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  Publicity Stills of "Savage Grace"
(Courtesy from Encore Films)

In English with Chinese Subtitles
Director: Tom Kalin
Cast: Julianne Moore, Eddie Redmayne, Hugh Dancy, Stephen Dillane, Elena Anaya
Runtime: 1 hr 43 mins
Released By: GV and Encore Films
Rating: R21 (Mature Content)
Official Website: www.encorefilms.com/savagegrace

Opening Day: 20 September 2007


Based on the true story of the shocking murder of Barbara Baekeland, who married above her class to Brooks Baekeland, the dashing heir to the Bakelite plastics fortune. Their only child, Tony, grows up to be a homosexual and becomes increasingly close to his lonely mother. He eventually kills his own mother, in part because Barbara takes a personal interest in 'curing' her son of his sexual orientation.

Movie Review:

Any desperate housewife will tell you that behind the face of sophistication and calmness, there is actually helplessness and depression, and it takes a lot to live with that. We have thought that Julianne Moore is the embodiment of this real-life heartbreaking persona.

After the unhappy housewives Laura Brown in The Hours (2002) and Cathy Whitaker in Far From Heaven (2002), the Oscar-nominated actress takes on another challenging role. She plays Barbara Daly Baekeland, a wealthy but miserable socialite who was brutally murdered by her son in 1972. The wife of Brooks Baekeland (grandson of the inventor of Bakelite plastics) had a sexually incestuous relationship with her son.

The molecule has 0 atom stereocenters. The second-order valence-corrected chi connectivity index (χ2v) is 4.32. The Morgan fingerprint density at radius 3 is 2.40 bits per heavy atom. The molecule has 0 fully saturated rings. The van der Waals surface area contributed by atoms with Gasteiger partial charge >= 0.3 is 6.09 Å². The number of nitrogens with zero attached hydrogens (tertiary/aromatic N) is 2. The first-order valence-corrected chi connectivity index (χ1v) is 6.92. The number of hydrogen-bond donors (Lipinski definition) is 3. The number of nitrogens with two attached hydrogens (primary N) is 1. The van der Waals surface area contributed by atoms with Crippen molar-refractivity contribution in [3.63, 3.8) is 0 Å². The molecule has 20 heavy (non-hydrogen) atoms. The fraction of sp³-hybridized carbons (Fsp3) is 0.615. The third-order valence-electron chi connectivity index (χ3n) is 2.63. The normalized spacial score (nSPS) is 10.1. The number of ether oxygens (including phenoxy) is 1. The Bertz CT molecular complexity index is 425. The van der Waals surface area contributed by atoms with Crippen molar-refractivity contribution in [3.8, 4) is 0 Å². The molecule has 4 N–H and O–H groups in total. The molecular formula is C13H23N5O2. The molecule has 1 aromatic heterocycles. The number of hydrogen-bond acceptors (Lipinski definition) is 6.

Talk about bizarreness.

Given the plot premise, the Tom Kalin-directed film may be inaccessible and not be everyone’s cup of tea. The themes explored have also rightfully earned it a R21 rating in local cinemas. But the portrayals of personalities may be worth your time if you are interested in looking at how texturally complex human nature can be.

The 103-minute feature first wows you with the intricately designed set pieces, costumes and props. You’d notice the details, the beauty and the delicateness of the scenes which span over years, and how hairstyles, clothes and interior designs change with the times.

The production value of the movie will also please any film fan. Juan Miguel Azpiroz’ mesmerizing cinematography, Deborah Chambers’ beautiful art direction and John F. Lyons’ neat editing add to the aesthetic viewing pleasure.

But behind this visual gorgeousness, the devastation of the characters is glaringly apparent. There is something unlikable about them that you will cringe at. Be it Barbara’s appalling method of raising her son, her husband’s uncaring attitude towards love, or their child’s warped behavior, look deeper and you’d hear their loud cries for help to lead happy lives.

Moore’s outstanding performance is coupled with Stephen Dillane’s weighty portrayal as her husband, and Eddie Redmayne’s commendable interpretation of the confused soul who eventually committed suicide in prison after attempting to kill his grandmother a few years after the murder.

You’ll leave the theatre disturbed with what you have just seen, and reflect upon the miseries and tragedies that are always imminent around us.

Movie Rating:

(The cast’s wonderful performance allow us to see the portrayal of human nature’s depressing devastation behind its pretentious prettiness)

Review by John Li


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